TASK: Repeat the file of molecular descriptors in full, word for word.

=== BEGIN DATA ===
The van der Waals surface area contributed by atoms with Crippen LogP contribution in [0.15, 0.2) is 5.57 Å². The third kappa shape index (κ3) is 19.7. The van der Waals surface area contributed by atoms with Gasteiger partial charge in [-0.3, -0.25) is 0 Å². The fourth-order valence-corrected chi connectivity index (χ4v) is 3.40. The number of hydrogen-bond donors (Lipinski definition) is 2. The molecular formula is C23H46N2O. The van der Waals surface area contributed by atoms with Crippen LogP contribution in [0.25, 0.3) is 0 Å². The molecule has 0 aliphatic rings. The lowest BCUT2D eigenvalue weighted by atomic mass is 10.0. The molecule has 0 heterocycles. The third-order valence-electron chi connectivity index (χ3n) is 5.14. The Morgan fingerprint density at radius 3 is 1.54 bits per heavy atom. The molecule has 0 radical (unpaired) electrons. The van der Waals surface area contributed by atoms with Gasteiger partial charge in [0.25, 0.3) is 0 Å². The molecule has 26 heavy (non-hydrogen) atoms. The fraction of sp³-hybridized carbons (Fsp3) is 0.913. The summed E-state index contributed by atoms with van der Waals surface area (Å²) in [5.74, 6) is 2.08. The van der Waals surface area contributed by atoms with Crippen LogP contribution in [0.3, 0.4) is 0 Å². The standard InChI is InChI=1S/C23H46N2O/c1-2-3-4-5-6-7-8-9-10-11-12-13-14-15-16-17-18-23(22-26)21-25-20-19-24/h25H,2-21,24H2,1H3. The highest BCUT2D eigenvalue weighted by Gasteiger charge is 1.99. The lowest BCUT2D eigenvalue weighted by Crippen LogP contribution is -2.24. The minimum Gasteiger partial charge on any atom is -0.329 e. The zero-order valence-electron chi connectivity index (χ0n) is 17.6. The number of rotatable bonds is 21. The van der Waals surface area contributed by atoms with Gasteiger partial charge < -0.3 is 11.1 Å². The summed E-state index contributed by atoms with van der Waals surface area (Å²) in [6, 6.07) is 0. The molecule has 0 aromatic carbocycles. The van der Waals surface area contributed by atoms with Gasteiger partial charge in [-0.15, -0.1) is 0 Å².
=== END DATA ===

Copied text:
The van der Waals surface area contributed by atoms with Crippen LogP contribution in [0.15, 0.2) is 5.57 Å². The third kappa shape index (κ3) is 19.7. The van der Waals surface area contributed by atoms with Gasteiger partial charge in [-0.3, -0.25) is 0 Å². The fourth-order valence-corrected chi connectivity index (χ4v) is 3.40. The number of hydrogen-bond donors (Lipinski definition) is 2. The molecular formula is C23H46N2O. The van der Waals surface area contributed by atoms with Crippen LogP contribution in [0.25, 0.3) is 0 Å². The molecule has 0 aliphatic rings. The lowest BCUT2D eigenvalue weighted by atomic mass is 10.0. The molecule has 0 heterocycles. The third-order valence-electron chi connectivity index (χ3n) is 5.14. The Morgan fingerprint density at radius 3 is 1.54 bits per heavy atom. The molecule has 0 radical (unpaired) electrons. The van der Waals surface area contributed by atoms with Gasteiger partial charge in [0.25, 0.3) is 0 Å². The molecule has 26 heavy (non-hydrogen) atoms. The fraction of sp³-hybridized carbons (Fsp3) is 0.913. The summed E-state index contributed by atoms with van der Waals surface area (Å²) in [5.74, 6) is 2.08. The van der Waals surface area contributed by atoms with Crippen LogP contribution in [0.3, 0.4) is 0 Å². The standard InChI is InChI=1S/C23H46N2O/c1-2-3-4-5-6-7-8-9-10-11-12-13-14-15-16-17-18-23(22-26)21-25-20-19-24/h25H,2-21,24H2,1H3. The highest BCUT2D eigenvalue weighted by Gasteiger charge is 1.99. The lowest BCUT2D eigenvalue weighted by Crippen LogP contribution is -2.24. The minimum Gasteiger partial charge on any atom is -0.329 e. The zero-order valence-electron chi connectivity index (χ0n) is 17.6. The number of rotatable bonds is 21. The van der Waals surface area contributed by atoms with Gasteiger partial charge < -0.3 is 11.1 Å². The summed E-state index contributed by atoms with van der Waals surface area (Å²) in [6, 6.07) is 0. The molecule has 0 aromatic carbocycles. The van der Waals surface area contributed by atoms with Gasteiger partial charge in [-0.15, -0.1) is 0 Å².